November is Adopt a Senior Pet Month!

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Older animals are sadly often passed up for kittens and puppies in shelters, but the benefits of adopting a senior animal are countless. Keep reading for reasons why adopting a senior a pet is not only easier, but sometimes more rewarding!

Older Dogs Are Usually Already Trained
Many adult dogs up for adoption have spent years living with a family and are accustomed to being around people. Some have been through obedience training and know basic commands, and many are house trained. It may take only a few hours or a week or two for an adopted senior dog to get comfortable and learn a routine in their new home, but the acclimation period won—t be nearly as long as it would be with a new puppy. An older dog is still able to learn new tricks and commands and, with a greater attention span than a puppy.

You Know What You Are Getting
Have you ever chosen a cute little “lab-shepherd” mix only to have it grow into a Great Dane? When you adopt a senior dog, there are no surprises about his final size, color and type of coat. You will also know about any medical conditions your pet might have, such as failing eyesight or bad hips.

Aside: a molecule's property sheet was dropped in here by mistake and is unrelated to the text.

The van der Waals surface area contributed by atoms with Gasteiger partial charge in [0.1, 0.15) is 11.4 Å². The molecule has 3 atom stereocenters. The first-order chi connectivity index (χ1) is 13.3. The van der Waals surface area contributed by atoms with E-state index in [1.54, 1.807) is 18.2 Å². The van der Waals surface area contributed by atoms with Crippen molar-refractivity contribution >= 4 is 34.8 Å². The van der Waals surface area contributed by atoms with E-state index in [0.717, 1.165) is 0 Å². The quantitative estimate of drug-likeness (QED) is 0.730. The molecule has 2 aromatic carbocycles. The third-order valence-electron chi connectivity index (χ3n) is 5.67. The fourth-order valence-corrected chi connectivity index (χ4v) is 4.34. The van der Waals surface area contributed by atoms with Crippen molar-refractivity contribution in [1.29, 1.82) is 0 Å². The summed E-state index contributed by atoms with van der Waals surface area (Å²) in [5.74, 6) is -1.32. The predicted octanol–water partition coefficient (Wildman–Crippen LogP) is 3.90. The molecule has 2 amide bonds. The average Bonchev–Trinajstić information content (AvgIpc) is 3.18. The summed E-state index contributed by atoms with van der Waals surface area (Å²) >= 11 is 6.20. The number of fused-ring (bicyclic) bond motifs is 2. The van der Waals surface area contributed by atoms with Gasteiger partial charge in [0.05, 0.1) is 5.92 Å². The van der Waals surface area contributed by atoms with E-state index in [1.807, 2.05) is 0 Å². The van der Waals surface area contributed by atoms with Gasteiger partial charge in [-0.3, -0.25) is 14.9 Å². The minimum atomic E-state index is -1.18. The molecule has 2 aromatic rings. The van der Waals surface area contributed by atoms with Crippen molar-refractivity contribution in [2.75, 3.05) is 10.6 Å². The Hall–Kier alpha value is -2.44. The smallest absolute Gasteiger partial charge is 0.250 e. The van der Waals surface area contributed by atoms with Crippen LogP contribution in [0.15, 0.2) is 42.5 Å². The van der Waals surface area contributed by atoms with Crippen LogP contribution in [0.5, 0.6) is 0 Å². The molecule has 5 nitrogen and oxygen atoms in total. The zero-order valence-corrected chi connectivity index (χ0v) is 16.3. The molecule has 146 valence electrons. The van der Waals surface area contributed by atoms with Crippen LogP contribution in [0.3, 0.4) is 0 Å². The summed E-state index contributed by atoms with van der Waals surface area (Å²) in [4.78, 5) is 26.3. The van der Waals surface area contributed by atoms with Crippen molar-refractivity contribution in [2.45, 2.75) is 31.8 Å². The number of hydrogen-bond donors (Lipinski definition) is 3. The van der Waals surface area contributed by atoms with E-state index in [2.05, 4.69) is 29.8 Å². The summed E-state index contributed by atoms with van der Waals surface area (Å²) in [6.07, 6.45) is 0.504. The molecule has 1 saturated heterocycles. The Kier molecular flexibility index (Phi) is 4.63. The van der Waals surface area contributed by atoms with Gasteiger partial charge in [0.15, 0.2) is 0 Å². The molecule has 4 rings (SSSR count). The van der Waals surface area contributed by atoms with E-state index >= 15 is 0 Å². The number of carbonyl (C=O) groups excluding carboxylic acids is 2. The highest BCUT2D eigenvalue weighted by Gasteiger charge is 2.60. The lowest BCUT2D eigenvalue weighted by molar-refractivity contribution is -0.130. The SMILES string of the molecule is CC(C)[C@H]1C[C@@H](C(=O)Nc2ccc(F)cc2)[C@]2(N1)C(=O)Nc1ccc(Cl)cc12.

Older Pets Are Usually Calmer
Since an adult dog has an established demeanor and temperament, you can get a pretty good idea of how he will fit in with your family and any other pets. An older dog has typically outgrown the search-and-destroy phase, so your slippers and furniture will be safer than if you chose a puppy. The lower energy level means the pet will be more content to have longer periods of quiet time than high-energy activity. Older cats are already litter box trained, mellow in most cases, and much less destructive than a kitten.

Older Pets Are Not Always The Problem
There are a number of reasons senior dogs and cats wind up in shelters, and very few of them are the fault of the animal. A move, new baby, allergies, change in work schedule, even death of the owner can lead to a well-loved pet being put up for adoption. These precious animals, confused as to why they are suddenly uprooted and separated from their family, need new homes just as badly as the younger animals.

Portions of this article taken from:

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